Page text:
This should be Obama's standard for SNAP--not how many people he has added, but how many don't need it anymore.
During the last five years, the SNAP program grew by 36.8%, from $58,223,790,000 in 2009 to $79,641,880,000 in 2013. http://cnsnews.com/news/article/ali-meyer/record-20-households-food-stamps-2013#sthash.rIiq4riE.dpuf
However, the number on food stamps decreased in 2012 and 2013 as the economy improved, despite the recruitment for more participants.
In the U.S., hunger is on the list of missing, politically incorrect words; it is “food insecurity,” a much more plastic, pliable term, and it only has to occur very briefly to be included in the stats.
According to USDA Economic Research Service 11.1 percent of all US households were food insecure during some period during 2006. That percentage of food insecure households increased to 14.5 in 2010.
Notice the huge jump in costs in 2009—ARRA money was used to recruit more users. By government think, this “infused” money quickly into the economy, but I suspect most went to hire additional workers rather than provide improved nutrition.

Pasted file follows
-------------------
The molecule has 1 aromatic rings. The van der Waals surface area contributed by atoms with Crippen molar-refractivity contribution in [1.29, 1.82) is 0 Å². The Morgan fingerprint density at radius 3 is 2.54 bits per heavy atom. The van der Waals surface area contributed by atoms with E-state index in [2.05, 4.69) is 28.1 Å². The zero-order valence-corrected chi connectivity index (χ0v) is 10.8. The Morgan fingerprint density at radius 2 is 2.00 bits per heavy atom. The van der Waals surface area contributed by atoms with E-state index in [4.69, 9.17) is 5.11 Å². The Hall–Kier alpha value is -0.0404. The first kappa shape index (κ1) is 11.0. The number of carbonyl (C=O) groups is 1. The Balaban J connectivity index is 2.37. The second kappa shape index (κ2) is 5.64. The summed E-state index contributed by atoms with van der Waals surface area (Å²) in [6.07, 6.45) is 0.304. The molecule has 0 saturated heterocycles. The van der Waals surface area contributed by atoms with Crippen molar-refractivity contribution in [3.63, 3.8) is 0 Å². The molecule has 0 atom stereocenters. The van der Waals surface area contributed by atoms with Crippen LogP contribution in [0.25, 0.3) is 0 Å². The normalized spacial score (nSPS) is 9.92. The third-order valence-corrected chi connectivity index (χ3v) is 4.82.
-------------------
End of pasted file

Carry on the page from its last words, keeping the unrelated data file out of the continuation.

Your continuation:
From 2007 to 2010, the number of families below 125% of the federal poverty level increased by 16% (because of the recession). That's a lot of people--mostly children without fathers in the home. However, the number of households receiving SNAP benefits increased by 58%. This means that the SNAP recipiency ratio, or the ratio of households receiving SNAP to that below 125% of the poverty line rose by 37%. "The Redistribution Recession," by Casey Mulligan
Urban Institute, a progressive think tank, believes SNAP helps the poor and the economy, as does all the government reports. After all, it is a USDA program. Here’s their take. http://www.urban.org/UploadedPDF/412613-SNAPs-Role-in-the-Great-Recession-and-Beyond.pdf